A whistleblower has accused General Electric (GE) of committing a fraud that’s even bigger than Enron.
According to Harry Markopolos, who blew the whistle on Bernie Madoff’s Ponzi scheme, GE is using the same accounting tricks as Enron to mislead investors. He stressed that irregularities in GE’s accounting were a lot more serious than reported and could add up to $38 billion.
The whistleblower, who has joined up with an unnamed hedge fund, said that the present fraud was the biggest his team has ever investigated. In his 170-page report, Markopolos wrote that GE’s accounting irregularities account for over 40% of its market value.
In return, GE Chief Executive Lawerence Culp accused Markopolos of indulging in market manipulation and denied his allegation outright. He stressed that the conglomerate has always taken allegations of financial wrongdoing seriously but dismissed the charges made by Markopolos, citing they’re guided more by malice than any proper financial analysis.
According to him, the fact that Markopolos wrote a lengthy report but never bothered to speak with a company official proves that he only wants to generate downward volatility in GE stock — instead of conduct an impartial, conscientious review.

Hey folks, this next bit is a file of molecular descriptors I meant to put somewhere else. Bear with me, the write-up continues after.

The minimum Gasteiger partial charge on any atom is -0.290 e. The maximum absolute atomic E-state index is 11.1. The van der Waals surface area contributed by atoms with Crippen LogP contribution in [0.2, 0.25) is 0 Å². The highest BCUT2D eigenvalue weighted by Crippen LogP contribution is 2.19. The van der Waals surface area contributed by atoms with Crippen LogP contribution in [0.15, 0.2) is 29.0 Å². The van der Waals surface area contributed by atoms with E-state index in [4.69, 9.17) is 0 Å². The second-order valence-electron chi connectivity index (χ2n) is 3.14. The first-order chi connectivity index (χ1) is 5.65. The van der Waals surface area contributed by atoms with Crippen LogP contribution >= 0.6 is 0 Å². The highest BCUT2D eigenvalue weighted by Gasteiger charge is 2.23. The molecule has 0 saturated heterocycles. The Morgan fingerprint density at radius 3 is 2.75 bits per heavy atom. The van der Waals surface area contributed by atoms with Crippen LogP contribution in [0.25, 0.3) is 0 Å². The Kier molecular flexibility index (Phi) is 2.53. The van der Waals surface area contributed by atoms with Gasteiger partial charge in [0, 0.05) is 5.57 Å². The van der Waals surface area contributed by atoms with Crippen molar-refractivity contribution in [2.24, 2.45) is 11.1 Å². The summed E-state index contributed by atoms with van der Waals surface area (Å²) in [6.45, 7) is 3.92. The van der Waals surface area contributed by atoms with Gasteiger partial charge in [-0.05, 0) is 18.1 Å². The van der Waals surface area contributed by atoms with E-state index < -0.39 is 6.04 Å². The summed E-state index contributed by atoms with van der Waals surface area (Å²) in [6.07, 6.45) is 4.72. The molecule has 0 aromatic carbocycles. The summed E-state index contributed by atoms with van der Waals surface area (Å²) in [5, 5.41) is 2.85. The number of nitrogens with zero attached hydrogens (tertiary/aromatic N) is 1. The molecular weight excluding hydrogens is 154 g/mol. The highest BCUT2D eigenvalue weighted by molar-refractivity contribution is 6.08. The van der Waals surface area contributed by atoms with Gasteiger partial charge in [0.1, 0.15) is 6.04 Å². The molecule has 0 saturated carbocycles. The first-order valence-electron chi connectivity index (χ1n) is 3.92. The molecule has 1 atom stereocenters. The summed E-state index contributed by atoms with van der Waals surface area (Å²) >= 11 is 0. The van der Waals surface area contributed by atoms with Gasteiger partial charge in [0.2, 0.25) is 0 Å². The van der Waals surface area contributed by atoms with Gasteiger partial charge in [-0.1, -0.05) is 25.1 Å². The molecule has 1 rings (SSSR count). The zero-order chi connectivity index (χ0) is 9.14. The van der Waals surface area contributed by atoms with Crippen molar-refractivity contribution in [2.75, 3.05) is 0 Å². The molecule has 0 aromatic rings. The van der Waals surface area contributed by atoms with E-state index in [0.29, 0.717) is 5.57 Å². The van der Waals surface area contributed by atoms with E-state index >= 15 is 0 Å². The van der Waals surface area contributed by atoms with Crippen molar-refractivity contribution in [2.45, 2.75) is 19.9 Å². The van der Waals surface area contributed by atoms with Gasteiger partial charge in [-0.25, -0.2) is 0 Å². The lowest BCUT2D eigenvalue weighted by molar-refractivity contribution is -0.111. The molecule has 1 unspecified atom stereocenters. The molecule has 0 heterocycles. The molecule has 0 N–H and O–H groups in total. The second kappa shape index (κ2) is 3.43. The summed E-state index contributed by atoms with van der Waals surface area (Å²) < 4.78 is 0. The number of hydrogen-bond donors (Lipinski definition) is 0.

Following the allegations on Thursday, GE shares plunged 11% to close at $8.01. Just a year back, the stock was trading at $12.
Markopolos’s team released their report after going through eight huge long-term care deals, of which GE was part of and which together account for roughly 95% of its exposure.
The report alleges that GE concealed huge loss ratios, which, if taken into account, would take its current debt-to-equity ratio of 3:1 to a dismal 17:1.
Harry Markopolos is best known for exposing Bernie Madoff, who siphoned off $65 billion and was slapped with a jail term of 150 years in 2009.